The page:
Nearly all bolt-action-rifle shooters have reloaded guns without external, detachable box magazines. Internal-magazine rifles are more the rule than the exception in the hunting, target shooting and competition worlds. But, few outside of military circles have had to cram cartridges into their gun's action with completely numb fingers, in darkness or when needing to "get back on the gun" and shoot before being shot. Whether shooting one of these "old school" turnbolts in a tactical environment, up against dangerous game or simply on a timed course of fire, it is necessary to develop techniques to get rounds into the internal magazine as efficiently as possible.
Several manufacturers make stock-mounted ammo carriers. The maker of this old model is unknown, but an updated version is available through Voodoo Tactical. Its seven-round carrier is very secure and has a padded cheek rest on top.
Back when a lighter, more agile version of me easily folded himself into oddball shooting positions in strange places, bolt-action rifles with non-external magazines were my only option. I was issued a pair of non-standard McMillan Brothers' .308 Win. and .300 Win. Mag. rifles. Most of the rest of the U.S. Army used—and many still do—the M24 SWS. Each of those rifles was built on a long action with a hinged floorplate, internal magazine. Conversely the USMC's M40 family of .308 Win. sniper rifles is built on a short action and—prior to the M40A5—also had hinged floorplates. None of these bolt-action rifles are easy to load quickly, but with practice, anyone can master a hasty refill when needed.
Early bolt-action military rifles had stripper clip guides for rapid topping off, but the use of riflescopes and their mounts typically prohibited stripper clip use. Back in the pre-box-mag days, I tried everything I could think of to keep spare rounds close at hand. The techniques I used to load my rifle on a nice flat range did not work for the old shoot-and-displace sniper game. I attached pouches with loose rounds high on my chest webbing so they would be accessible in the prone position. I tried wrist and sleeve-mounted pouches with ammo loops. I even tried the silly, plastic, belt-mounted ammo carriers some manufacturers still ship in their 20-round boxes. Of course I spray painted them first, but they were not made for rough-and-tumble use.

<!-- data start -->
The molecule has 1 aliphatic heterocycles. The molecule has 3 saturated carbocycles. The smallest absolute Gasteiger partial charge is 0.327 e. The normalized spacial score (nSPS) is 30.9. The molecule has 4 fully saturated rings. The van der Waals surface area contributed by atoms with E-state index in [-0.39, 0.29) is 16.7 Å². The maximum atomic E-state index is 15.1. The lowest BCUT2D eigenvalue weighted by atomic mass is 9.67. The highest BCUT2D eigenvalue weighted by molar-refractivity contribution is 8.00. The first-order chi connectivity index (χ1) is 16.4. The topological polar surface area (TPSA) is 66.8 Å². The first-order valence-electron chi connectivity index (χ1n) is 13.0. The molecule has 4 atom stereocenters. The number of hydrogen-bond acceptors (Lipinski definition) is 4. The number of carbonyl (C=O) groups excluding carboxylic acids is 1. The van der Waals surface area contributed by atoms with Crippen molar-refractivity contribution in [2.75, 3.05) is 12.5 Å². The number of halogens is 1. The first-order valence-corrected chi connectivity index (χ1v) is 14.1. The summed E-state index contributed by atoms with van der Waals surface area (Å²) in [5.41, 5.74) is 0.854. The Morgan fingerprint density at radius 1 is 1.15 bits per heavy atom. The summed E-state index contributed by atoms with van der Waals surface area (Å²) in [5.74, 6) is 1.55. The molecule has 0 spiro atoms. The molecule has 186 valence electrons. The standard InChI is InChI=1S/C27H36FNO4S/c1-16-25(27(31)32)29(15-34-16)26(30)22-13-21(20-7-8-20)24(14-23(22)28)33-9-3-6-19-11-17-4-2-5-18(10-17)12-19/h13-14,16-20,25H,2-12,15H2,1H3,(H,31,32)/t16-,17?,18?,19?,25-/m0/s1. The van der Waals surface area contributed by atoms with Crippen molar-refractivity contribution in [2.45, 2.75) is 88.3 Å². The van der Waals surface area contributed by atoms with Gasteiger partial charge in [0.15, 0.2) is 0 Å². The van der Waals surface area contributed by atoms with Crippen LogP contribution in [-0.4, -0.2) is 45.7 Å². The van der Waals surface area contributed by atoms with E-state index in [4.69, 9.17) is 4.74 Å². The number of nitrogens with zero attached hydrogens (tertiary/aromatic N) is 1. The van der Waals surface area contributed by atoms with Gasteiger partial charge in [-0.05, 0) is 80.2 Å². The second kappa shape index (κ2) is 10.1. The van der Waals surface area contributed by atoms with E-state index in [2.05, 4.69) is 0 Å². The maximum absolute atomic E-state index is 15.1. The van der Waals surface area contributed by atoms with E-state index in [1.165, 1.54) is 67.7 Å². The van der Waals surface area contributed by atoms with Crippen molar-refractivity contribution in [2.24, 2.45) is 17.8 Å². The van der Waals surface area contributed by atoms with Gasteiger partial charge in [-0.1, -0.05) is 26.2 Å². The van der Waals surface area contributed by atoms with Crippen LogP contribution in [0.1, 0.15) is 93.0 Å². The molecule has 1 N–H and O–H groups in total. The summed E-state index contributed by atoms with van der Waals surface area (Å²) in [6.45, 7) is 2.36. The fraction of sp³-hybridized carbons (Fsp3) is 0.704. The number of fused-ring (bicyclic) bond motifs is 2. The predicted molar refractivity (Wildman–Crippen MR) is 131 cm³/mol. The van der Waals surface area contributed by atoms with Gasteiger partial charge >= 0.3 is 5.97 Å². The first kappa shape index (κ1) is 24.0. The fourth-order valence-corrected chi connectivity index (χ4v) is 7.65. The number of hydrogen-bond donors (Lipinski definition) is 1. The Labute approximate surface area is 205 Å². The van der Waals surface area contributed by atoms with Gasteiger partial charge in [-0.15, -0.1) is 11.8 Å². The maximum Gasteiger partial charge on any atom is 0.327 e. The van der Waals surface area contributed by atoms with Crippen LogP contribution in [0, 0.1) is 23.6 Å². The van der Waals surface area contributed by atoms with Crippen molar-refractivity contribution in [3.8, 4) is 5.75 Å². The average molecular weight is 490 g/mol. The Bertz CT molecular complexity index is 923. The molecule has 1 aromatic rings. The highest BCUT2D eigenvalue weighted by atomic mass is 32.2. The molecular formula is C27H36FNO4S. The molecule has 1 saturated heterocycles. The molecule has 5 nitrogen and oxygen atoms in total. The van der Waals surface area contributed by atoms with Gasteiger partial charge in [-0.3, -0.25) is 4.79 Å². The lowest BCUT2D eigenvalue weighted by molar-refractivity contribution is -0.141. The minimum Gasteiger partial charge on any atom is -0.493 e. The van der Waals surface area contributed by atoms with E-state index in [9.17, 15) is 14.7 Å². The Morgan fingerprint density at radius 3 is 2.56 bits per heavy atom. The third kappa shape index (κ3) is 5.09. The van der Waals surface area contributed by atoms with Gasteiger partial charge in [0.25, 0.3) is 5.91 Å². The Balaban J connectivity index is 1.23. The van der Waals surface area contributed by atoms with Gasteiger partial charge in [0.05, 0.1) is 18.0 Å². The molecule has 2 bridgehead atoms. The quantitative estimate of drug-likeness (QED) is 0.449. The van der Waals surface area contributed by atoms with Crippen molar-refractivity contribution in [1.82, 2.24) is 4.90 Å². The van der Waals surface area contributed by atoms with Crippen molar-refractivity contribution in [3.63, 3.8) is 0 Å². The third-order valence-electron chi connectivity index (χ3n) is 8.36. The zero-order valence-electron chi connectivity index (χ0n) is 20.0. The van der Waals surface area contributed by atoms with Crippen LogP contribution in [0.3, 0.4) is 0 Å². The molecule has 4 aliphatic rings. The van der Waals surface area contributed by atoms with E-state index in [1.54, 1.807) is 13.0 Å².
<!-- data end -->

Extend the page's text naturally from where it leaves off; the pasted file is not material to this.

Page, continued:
The carry system I eventually came up with was either a buttstock- or fore-end-mounted pouch, each with elastic ammo loops. As a lefty, I found the former worked best with a left-hand action since the cartridges rode the stock opposite my cheek and within easy reach of my firing hand. However when shooting a right-handed action, I have found that loading with my support hand is faster.
I prefer to have the spare cartridges as close to the action as possible. A cartridge holder attached to the fore-end works very well for this purpose. Modern day MOLLE gear is great for modularity, and I've seen several decent pouches designed for individual rounds of sniper ammunition. Wherever you decide to park your reloads, be sure they will stay in place. If there is any chance of needing to top-off the rifle in a hurry, practice your reloads realistically.
Once individual rounds have been removed from a carrier, I stack them in my hand and feed them one-at-a-time into the action, ensuring I push them down and fully rearward under the internal magazine feed lips.
Carrying reloads close at hand is only half the problem with loose ammo. Getting the cartridges from your hand into the action in the proper orientation is a whole different battle. I have found stowing the cartridges primer up allows me to pull out and "stack" them between the thumb and forefinger of my loading hand. Once I have the appropriate number in hand, I feed one cartridge at a time toward the tips of my ring and middle fingers, using those fingertips to push the cartridge down and back, seating it under the internal magazine's feed lips.
The common mistake made when loading in a hurry is to push the cartridge straight down, and then try to feed another on top. If you make this mistake while loading a cartridge that uses all of the action's length—like .308 Win. in a short action—the tip of the round you just loaded will get hung up and prevent another cartridge from being fully inserted. That is about the time you will start to panic and push harder. At some point if you have completely jammed the action, you will decide to drop the hinged floor plate (if you have one), empty the magazine into your hand, close it and start over.
Like I said, practice, practice and practice. I recommend you work through this process to find efficiencies of movement, even when belly shooting on the range. If you can do it without ever taking your eye off your target(s), you have the hang of it. It is like practicing an efficient handgun draw from the holster. Several thousand iterations of repetitive motion will create the muscle memory needed to perform this potentially life-saving task if you are in a dangerous situation.
U.S. military snipers are finally being equipped to deal with rapid reloads. The Marines' M40A5 rifle and the Army's M24A2, A3 and XM2010 rifles all use detachable magazines. The semi-automatic M110 and other SR25 variants have always used 20-round box magazines. I was lucky to be in a specialized unit and was able to exchange my old McMillan's for detachable-magazine bolt guns just before Sept. 11, nicely complementing the semi-automatic .308 I already had. In my mind there is no place in a dangerous environment for slow-to-load guns, but the reality is we do not always get what we want and things seldom go according to plan—you go to war with the gun you have, not necessarily the gun you would prefer. Knowing how to reload on the fly is a key skill for any rifle shooter.